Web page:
Making It A Rosé Summer


When it’s “hot town, summer in the city,” as the iconic song says, few potations are quite as refreshing as a nice, ice cold, glass of rosé.

Rosé (pronounced ROE-zey) is a term used to describe wines in the color spectrum between red and white, from faint pink to dark rose. Rosé is made from the juice of red grapes, which was allowed only limited contact with the grape skins after the grapes were crushed. Grape juice is always clear, even when it comes from red grapes. The color of a wine comes from the grape skins, and the less time a juice spends in contact with the skins, the lighter in color will be the wine it produces.

In recent years a handful of crisp, refreshing kosher rosés have come to market, but unfortunately these wines have not tended to sell well. According to Jeff Morgan, noted winemaker and author of multiple books on food and wine, including “Rosé: A Guide to the World’s Most Versatile Wine,” and most recently “Domaine Chandon Cookbook: Recipes from Etoile Restaurant” (Forthcoming, Chronicle Books, $40), this is because “semi-sweet blush wines have been the norm in America for rosés since World War II. And for this reason many serious wine drinkers disdain all rosés.

In the same manner, many serious wine drinkers disdain all kosher wines because of the ‘traditional’ syrupy, Concord-grape wines that had at one time been the norm for kosher wines.”

Regardless of its lack of popularity, rosé remains a great summertime wine, and for this month’s Fruit of the vine we tasted eight kosher rosés. The results were varied, with wines ranging from the barely potable to the truly enjoyable.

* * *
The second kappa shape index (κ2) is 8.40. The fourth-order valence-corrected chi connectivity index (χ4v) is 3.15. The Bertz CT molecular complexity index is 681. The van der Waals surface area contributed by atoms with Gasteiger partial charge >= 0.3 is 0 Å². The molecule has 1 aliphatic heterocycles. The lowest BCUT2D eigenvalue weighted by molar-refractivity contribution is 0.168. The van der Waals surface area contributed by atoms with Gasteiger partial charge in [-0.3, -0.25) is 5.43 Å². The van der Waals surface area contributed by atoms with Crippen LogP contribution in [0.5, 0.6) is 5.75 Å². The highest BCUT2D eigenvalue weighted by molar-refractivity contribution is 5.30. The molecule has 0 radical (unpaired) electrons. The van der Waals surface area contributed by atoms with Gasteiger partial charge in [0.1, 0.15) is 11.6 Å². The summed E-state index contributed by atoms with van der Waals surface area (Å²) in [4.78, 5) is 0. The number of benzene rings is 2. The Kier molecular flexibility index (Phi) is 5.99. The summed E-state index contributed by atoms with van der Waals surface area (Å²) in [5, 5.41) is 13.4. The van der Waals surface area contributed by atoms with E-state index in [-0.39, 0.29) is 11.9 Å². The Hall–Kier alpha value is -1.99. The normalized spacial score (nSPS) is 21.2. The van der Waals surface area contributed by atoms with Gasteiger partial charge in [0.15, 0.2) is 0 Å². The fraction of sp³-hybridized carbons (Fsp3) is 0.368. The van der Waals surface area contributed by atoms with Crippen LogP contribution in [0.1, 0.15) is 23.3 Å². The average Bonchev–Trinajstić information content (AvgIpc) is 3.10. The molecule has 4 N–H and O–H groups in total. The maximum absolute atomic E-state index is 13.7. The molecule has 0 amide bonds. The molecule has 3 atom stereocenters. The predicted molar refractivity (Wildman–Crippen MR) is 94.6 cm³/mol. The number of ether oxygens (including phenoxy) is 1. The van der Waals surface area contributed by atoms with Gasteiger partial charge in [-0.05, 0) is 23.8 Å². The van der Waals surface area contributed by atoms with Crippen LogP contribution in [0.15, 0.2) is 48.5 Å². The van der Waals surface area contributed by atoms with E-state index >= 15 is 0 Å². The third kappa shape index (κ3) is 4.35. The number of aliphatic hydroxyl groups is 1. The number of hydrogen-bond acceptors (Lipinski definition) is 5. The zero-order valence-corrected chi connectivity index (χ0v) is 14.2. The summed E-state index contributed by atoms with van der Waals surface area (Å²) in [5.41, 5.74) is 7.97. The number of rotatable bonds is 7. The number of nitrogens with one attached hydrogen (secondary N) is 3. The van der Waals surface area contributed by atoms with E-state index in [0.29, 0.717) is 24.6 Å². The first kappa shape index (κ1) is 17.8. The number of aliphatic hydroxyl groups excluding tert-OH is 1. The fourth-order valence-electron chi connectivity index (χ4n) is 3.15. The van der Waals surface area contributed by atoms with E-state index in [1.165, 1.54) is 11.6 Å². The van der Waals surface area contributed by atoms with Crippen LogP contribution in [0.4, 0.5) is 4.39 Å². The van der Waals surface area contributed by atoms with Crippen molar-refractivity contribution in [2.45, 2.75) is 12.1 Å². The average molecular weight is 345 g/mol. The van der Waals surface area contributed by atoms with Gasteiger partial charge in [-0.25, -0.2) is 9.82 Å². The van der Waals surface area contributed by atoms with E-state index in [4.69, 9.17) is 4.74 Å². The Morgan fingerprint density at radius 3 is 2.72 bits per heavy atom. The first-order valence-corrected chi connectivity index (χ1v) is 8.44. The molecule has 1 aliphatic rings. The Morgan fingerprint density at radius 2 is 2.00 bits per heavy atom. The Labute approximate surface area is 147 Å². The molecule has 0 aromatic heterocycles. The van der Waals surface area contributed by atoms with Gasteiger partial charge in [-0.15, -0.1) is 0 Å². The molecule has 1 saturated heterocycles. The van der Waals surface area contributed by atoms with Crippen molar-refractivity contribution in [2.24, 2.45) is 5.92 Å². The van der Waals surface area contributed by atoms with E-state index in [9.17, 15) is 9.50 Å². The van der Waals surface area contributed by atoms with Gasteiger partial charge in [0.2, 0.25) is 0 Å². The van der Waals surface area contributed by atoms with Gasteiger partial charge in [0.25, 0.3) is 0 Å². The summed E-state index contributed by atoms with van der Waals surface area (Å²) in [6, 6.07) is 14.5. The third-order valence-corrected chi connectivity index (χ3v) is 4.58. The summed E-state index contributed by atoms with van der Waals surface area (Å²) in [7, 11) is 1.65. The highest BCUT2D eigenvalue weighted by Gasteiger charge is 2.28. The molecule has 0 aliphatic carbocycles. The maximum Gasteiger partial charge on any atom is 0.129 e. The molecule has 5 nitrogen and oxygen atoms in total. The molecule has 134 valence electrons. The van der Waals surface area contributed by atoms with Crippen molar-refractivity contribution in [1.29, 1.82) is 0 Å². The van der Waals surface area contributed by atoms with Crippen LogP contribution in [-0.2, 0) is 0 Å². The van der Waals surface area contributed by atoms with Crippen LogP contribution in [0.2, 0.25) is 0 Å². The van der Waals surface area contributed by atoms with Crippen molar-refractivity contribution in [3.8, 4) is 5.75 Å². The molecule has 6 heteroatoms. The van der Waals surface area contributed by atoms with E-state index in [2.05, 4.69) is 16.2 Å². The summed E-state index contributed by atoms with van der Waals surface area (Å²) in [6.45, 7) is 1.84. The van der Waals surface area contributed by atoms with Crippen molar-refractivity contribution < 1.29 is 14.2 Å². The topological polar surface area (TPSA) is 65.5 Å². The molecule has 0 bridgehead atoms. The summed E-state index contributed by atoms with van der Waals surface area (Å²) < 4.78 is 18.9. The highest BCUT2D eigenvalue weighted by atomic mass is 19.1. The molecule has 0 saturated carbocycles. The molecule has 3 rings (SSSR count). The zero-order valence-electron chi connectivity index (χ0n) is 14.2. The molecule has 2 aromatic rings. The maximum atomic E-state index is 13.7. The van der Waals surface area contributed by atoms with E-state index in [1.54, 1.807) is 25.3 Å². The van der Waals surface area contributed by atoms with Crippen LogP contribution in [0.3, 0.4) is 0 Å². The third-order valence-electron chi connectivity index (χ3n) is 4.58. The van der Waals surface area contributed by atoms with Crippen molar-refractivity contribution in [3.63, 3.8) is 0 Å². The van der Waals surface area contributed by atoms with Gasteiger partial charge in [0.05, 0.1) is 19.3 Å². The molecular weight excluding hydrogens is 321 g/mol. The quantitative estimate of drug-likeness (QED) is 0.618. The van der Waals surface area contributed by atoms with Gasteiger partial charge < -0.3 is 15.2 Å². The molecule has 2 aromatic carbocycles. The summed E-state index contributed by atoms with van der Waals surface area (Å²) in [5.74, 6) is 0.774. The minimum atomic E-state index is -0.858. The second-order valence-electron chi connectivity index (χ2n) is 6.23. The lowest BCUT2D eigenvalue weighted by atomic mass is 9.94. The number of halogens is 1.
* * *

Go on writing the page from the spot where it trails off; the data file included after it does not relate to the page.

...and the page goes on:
One of the best wines in the tasting was Recanati’s 2009 Rosé ($17.99, Available at Skyview Wine and Liquors
5681 Riverdale Ave., Riverdale, [718] 601-8222.) Made from a blend of Barbera and Merlot grapes grown in the Upper Galilee, this dry, crisp, light-to-medium bodied, bright rose-colored wine has flavors and aromas of cherries and boysenberries, with a hint of watermelon, and a nice underlying element of citrus. A nice addition to a barbeque or picnic, this rosé should be consumed within the next year.

Also very good was Herzog’s 2007 Special Reserve Zin Gris ($17.99, Chateau de Vin, 544 Central Ave., Cedarhurst, [516] 374-9463). This dry, dark-peach-colored, light-bodied wine was made from Zinfandel grapes grown in the Lodi region of California. It has a bouquet of cherries and kumquats, with a hint of oak. Look for flavors of cherries, raspberries, and citrus. The wine is starting to show signs of age and should be consumed within the next few months.

The final standout of the tasting was Don Ernesto’s 2009 Napa Valley Vin Gris ($15, Direct from winery:, (888) 424-2336.) Made by Ernie Weir (a.k.a. Don Ernesto) of Hagafen Cellars, this light-medium bodied, dark rose-colored wine has flavors and aromas or cherries and raspberries, with a note of Meyer lemons, and just a hint of greenness. Dry, crisp and refreshing, this wine should be consumed within the next year.

Some of the other rosés tasted were: Barkan Classic, Costal Plain, Shiraz Rosé, 2006, and Herzog Selection, France, Rose Brut, NV.

Rosé is a food-friendly wine and generally goes well with fish, poultry, and pasta dishes. Most rosés are made to be drunk young, so avoid wines that are more than one or two years old. Always serve rosé well chilled. Now that the summer is really heating up, think about cooling down with a nice glass of rosé.